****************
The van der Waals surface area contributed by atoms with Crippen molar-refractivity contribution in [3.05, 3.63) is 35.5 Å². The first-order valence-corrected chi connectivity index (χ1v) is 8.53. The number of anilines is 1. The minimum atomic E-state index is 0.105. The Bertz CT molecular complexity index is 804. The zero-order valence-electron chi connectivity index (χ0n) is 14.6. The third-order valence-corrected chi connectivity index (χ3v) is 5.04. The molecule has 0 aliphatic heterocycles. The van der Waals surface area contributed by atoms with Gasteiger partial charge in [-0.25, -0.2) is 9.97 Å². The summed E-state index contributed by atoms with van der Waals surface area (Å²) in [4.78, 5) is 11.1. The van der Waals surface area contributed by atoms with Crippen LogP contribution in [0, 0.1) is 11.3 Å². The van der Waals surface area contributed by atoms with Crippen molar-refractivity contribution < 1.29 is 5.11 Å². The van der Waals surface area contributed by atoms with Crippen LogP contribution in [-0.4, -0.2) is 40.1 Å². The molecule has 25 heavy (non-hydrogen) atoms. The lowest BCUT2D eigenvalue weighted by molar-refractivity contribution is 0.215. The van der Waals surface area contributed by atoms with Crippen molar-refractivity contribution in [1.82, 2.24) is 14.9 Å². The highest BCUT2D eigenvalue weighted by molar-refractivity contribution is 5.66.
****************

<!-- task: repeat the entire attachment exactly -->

The van der Waals surface area contributed by atoms with Crippen molar-refractivity contribution in [3.05, 3.63) is 35.5 Å². The first-order valence-corrected chi connectivity index (χ1v) is 8.53. The number of anilines is 1. The minimum atomic E-state index is 0.105. The Bertz CT molecular complexity index is 804. The zero-order valence-electron chi connectivity index (χ0n) is 14.6. The third-order valence-corrected chi connectivity index (χ3v) is 5.04. The molecule has 0 aliphatic heterocycles. The van der Waals surface area contributed by atoms with Gasteiger partial charge in [-0.25, -0.2) is 9.97 Å². The summed E-state index contributed by atoms with van der Waals surface area (Å²) in [4.78, 5) is 11.1. The van der Waals surface area contributed by atoms with Crippen LogP contribution in [0, 0.1) is 11.3 Å². The van der Waals surface area contributed by atoms with Crippen molar-refractivity contribution < 1.29 is 5.11 Å². The van der Waals surface area contributed by atoms with Crippen LogP contribution in [-0.4, -0.2) is 40.1 Å². The molecule has 25 heavy (non-hydrogen) atoms. The lowest BCUT2D eigenvalue weighted by molar-refractivity contribution is 0.215. The van der Waals surface area contributed by atoms with Crippen molar-refractivity contribution in [1.82, 2.24) is 14.9 Å². The highest BCUT2D eigenvalue weighted by molar-refractivity contribution is 5.66.